Blackboard Blogging for the Classroom
by Brandon N. Crawford, CFT Instructional Technologist
The Vanderbilt Center for teaching recently released a comprehensive guide to Teaching with Blogs. Blackboard users on campus will be interested to know that a blog tool is included in every Blackboard course, and can be used to support student learning inside of the secure course management environment.
What is a Blackboard Blog?
A Blog is a collaborative tool that allows students to post their personal reflection about the course or discuss and analyze course related materials. Blogs are an effective means of sharing the knowledge and materials collected and created by the group with the rest of the course.
A Blog consists of two elements:
- Blog Entries: Text, images, links and attachments posted by students and open for Comments.
- Comments: Remarks or responses to Blog Entries made by others.
Blackboard offers three blog settings:
- Individual Blogs provide each student with his or her own area to publicly share thoughts and work with others in the course and to receive comments and feedback on entries. Avatars added by students will be displayed in their public space to help personalize the page.
- Course Blogs allow all users in the course to share their thoughts and work in one common area where everyone can read and comment. All entries are posted to the same page to help promote collaboration among all course members. Users can add entries and comment on entries anonymously to maintain privacy.
- Group Blogs allow groups of students to collaboratively post thoughts and comment on each other’s work while all other users in the course can view and comment on their entry.
In each of these cases, users create entries, which are added to their Blog. The entries can be saved as drafts or published and then edited later. When entries are added to the Blog, they are added automatically to an index organized by date. A “New” indicator is displayed on entries and comments that the user has not yet seen. Entries also can be re-marked as “New” to create a reminder.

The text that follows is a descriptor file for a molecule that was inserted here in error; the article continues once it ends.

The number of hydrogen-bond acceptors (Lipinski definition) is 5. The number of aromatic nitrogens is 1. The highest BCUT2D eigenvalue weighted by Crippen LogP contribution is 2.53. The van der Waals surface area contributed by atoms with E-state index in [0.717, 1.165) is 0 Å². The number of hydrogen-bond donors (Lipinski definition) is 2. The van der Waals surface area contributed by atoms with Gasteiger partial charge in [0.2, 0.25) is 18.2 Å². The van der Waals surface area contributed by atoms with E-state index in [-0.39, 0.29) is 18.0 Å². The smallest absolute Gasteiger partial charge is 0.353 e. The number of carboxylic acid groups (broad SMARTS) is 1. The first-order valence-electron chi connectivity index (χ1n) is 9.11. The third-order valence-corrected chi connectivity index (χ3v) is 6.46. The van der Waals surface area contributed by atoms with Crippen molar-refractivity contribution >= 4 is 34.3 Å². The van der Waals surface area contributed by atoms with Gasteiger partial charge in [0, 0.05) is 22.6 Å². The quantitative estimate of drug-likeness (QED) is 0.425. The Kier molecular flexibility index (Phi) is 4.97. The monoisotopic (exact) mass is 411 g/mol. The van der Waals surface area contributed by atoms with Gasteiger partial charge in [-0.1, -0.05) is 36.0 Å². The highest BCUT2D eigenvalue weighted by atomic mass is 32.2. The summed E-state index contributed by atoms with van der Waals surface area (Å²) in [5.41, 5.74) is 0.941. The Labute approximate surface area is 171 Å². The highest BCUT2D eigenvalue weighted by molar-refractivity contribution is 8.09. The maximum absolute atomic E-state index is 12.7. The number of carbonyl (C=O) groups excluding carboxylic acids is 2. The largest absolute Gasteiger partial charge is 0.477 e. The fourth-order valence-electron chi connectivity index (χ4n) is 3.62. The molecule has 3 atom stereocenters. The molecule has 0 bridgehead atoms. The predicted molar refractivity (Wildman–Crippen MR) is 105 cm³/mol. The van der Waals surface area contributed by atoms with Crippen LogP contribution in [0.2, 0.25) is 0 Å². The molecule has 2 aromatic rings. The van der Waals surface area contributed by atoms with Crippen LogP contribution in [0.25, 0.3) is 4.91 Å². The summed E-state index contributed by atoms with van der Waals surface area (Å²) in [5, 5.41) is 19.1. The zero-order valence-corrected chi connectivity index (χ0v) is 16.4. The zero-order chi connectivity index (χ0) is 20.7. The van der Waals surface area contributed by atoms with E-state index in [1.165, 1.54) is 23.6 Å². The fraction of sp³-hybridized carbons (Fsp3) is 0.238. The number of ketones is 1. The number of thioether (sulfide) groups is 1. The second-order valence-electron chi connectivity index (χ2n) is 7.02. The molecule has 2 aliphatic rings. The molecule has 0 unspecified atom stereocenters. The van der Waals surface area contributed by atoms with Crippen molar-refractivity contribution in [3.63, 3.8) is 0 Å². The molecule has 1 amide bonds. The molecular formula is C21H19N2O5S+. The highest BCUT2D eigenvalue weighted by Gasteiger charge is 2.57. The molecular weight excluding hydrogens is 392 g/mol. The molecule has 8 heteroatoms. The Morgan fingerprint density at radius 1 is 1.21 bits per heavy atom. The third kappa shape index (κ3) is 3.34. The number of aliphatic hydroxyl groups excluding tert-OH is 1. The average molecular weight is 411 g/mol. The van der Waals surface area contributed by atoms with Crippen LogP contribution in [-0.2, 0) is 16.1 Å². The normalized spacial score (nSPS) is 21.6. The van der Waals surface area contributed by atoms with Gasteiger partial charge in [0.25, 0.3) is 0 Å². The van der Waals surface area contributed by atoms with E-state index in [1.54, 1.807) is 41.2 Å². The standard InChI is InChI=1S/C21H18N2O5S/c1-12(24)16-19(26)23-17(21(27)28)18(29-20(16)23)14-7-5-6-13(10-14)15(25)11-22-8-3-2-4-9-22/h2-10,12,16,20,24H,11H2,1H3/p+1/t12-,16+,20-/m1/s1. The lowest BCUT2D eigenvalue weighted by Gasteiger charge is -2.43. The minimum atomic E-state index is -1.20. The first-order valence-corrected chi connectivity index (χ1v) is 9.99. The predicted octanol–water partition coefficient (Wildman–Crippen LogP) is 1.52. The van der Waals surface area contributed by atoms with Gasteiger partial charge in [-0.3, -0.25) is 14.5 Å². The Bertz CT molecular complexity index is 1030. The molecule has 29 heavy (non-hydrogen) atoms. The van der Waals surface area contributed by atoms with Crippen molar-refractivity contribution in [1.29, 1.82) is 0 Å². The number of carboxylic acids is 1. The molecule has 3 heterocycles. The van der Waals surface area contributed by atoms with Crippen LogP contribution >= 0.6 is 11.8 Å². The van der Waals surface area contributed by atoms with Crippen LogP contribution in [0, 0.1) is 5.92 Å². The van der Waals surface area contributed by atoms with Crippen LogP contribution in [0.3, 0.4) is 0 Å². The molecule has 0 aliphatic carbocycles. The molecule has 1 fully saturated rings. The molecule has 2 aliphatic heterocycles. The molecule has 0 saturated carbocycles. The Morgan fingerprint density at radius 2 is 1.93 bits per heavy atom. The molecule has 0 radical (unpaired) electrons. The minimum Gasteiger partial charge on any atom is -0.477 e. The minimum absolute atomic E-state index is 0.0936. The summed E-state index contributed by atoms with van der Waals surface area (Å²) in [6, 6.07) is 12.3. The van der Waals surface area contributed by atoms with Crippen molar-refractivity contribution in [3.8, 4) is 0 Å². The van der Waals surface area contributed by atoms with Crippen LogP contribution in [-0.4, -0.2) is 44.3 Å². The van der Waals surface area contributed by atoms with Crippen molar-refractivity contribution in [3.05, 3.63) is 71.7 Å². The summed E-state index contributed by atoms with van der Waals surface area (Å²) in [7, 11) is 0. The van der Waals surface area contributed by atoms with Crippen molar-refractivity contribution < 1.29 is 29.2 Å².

For more information about how Blackboard blogs work, visit the Blackboard help page.
Why Use the Blackboard Blogging Tool for Courses?
Blogs foster and encourage personal reflection, offer the opportunity for deeper thinking on a subject, and simply allow the opportunity to further develop one’s writing skills. Blogs have the ability to open constructive dialog on the subject, and usually with an audience of readers who have strong and valid opinions, who may offer a variety of perspectives, and who may suggest other methods to solve a problem. Blogs also encourage the original writer to revisit their posts, digest the feedback, and reflect further. The isolation of journal writing invites more private thoughts, but omits so many other perspectives that might be valuable to the topic.
By asking students to review and comment on each other’s blogs, you not only keep ideas grounded but open the playing field for further examples and contextual relationships to build. Some instructors ask students to read/comment on two other student blogs, and provide examples of how to comment effectively. Also, asking students to avoid commenting on a post if it already has three or more comments will keep friends from always going to friends’ blogs.
In addition to student learning goals, Blackboard blogs can also make it easy to assess student performance on blogs. With direct grading that goes into a FERPA-compliant gradebook and a range of assessment tools such as rubrics and adaptive release, Blackboard can make using a course blog as efficient for the instructor as it is enriching for the students.
Much more information can be found in the Vanderbilt CFT’s Teaching with Blogs guide.